Continental growth during a 1.9-Ga superplume event

Kent C. Condie*

*Corresponding author for this work

Research output: Contribution to journalArticlepeer-review

45 Citations (Scopus)


The growth of juvenile continental crust during a possible superplume event at 1.9-Ga occurred chiefly in the form of new arc systems (esp. continental-margin arcs), which were accreted to cratons during super-continent formation at 1880-1840 Ma. Although oceanic plateaus may have been widespread during the superplume event, they are not a major component of juvenile crust. A possible reason is that they did not attain sufficient thickness to resist subduction during the superplume event. To explain the significant increase in continental growth at 1.9 Ga, recycling rate of continental crust back into the mantle must have decreased relative to the extraction rate of crust from the mantle. A major contributing factor to a decrease in crustal recycling may have been a decrease in sediment subduction rate. Because of a probable high sea level at 1.9 Ga, more sediment was stored on cratons and was not available for subduction.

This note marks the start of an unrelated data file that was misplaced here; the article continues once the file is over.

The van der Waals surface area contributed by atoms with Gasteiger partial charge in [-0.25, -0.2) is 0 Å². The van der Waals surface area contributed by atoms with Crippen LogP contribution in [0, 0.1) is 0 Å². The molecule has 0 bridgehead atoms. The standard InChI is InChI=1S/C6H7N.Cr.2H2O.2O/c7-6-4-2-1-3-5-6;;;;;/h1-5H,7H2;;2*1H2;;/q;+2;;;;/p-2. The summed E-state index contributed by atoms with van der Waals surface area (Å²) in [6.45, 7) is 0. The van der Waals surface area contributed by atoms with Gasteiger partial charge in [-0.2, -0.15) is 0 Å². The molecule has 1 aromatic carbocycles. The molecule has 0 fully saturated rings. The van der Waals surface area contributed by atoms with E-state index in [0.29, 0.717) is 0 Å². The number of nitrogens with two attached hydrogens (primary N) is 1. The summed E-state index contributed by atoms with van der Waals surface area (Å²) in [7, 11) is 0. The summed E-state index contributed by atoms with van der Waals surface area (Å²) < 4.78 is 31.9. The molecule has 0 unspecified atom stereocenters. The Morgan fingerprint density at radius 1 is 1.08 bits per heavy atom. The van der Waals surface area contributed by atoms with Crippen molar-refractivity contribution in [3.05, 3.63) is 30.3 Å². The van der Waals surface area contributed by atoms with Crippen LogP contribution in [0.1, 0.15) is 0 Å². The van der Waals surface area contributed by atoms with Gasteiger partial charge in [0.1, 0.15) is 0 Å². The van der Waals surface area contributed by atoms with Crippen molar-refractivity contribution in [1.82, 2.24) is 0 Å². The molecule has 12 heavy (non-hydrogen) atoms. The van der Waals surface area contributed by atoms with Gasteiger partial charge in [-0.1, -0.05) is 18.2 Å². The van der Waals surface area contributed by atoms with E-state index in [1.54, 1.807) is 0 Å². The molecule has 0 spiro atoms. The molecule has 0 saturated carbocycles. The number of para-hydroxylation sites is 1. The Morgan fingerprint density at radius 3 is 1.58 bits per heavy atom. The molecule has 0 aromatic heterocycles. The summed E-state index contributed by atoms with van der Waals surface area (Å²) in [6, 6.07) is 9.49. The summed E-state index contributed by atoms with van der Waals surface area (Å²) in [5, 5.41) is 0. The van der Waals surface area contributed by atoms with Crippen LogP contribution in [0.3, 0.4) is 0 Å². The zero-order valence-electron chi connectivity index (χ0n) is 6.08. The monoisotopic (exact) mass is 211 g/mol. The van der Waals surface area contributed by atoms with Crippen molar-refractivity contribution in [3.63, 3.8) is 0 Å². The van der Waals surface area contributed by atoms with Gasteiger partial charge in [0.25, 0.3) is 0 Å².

Original languageEnglish
Pages (from-to)249-264
Number of pages16
JournalJournal of Geodynamics
Issue number2
Publication statusPublished - 2002
Externally publishedYes


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